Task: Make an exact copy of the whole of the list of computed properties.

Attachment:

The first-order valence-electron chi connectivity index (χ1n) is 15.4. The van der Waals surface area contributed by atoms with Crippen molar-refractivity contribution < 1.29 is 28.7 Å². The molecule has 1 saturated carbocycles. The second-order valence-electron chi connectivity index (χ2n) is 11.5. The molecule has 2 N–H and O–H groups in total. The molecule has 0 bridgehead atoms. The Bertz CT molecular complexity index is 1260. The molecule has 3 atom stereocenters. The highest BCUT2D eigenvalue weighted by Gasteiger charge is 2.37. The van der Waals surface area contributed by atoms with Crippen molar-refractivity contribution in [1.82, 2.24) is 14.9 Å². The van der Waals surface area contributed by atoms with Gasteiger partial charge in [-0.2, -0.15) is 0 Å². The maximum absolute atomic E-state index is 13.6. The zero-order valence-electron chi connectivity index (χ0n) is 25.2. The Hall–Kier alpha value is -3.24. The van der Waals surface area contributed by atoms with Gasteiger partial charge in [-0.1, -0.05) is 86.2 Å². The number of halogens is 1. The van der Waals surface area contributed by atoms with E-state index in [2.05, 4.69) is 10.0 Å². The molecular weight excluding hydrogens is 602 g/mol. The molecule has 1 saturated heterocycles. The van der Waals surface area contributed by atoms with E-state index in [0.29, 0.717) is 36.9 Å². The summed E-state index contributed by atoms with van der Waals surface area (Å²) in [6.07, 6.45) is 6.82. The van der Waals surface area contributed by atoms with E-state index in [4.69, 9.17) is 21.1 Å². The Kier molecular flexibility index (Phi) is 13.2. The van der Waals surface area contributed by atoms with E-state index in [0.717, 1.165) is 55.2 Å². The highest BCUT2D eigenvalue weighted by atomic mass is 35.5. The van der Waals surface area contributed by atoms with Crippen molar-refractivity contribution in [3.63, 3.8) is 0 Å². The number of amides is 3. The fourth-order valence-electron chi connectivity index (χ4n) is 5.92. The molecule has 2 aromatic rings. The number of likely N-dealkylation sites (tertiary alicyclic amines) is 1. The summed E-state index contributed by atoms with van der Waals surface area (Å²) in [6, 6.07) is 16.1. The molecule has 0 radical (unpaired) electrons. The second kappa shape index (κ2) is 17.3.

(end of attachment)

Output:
The first-order valence-electron chi connectivity index (χ1n) is 15.4. The van der Waals surface area contributed by atoms with Crippen molar-refractivity contribution < 1.29 is 28.7 Å². The molecule has 1 saturated carbocycles. The second-order valence-electron chi connectivity index (χ2n) is 11.5. The molecule has 2 N–H and O–H groups in total. The molecule has 0 bridgehead atoms. The Bertz CT molecular complexity index is 1260. The molecule has 3 atom stereocenters. The highest BCUT2D eigenvalue weighted by Gasteiger charge is 2.37. The van der Waals surface area contributed by atoms with Crippen molar-refractivity contribution in [1.82, 2.24) is 14.9 Å². The van der Waals surface area contributed by atoms with Gasteiger partial charge in [-0.2, -0.15) is 0 Å². The maximum absolute atomic E-state index is 13.6. The zero-order valence-electron chi connectivity index (χ0n) is 25.2. The Hall–Kier alpha value is -3.24. The van der Waals surface area contributed by atoms with Gasteiger partial charge in [-0.1, -0.05) is 86.2 Å². The number of halogens is 1. The van der Waals surface area contributed by atoms with E-state index in [2.05, 4.69) is 10.0 Å². The molecular weight excluding hydrogens is 602 g/mol. The molecule has 1 saturated heterocycles. The van der Waals surface area contributed by atoms with E-state index in [0.29, 0.717) is 36.9 Å². The summed E-state index contributed by atoms with van der Waals surface area (Å²) in [6.07, 6.45) is 6.82. The van der Waals surface area contributed by atoms with E-state index in [4.69, 9.17) is 21.1 Å². The Kier molecular flexibility index (Phi) is 13.2. The van der Waals surface area contributed by atoms with E-state index in [0.717, 1.165) is 55.2 Å². The highest BCUT2D eigenvalue weighted by atomic mass is 35.5. The van der Waals surface area contributed by atoms with Crippen molar-refractivity contribution in [3.63, 3.8) is 0 Å². The number of amides is 3. The fourth-order valence-electron chi connectivity index (χ4n) is 5.92. The molecule has 2 aromatic rings. The number of likely N-dealkylation sites (tertiary alicyclic amines) is 1. The summed E-state index contributed by atoms with van der Waals surface area (Å²) in [6, 6.07) is 16.1. The molecule has 0 radical (unpaired) electrons. The second kappa shape index (κ2) is 17.3.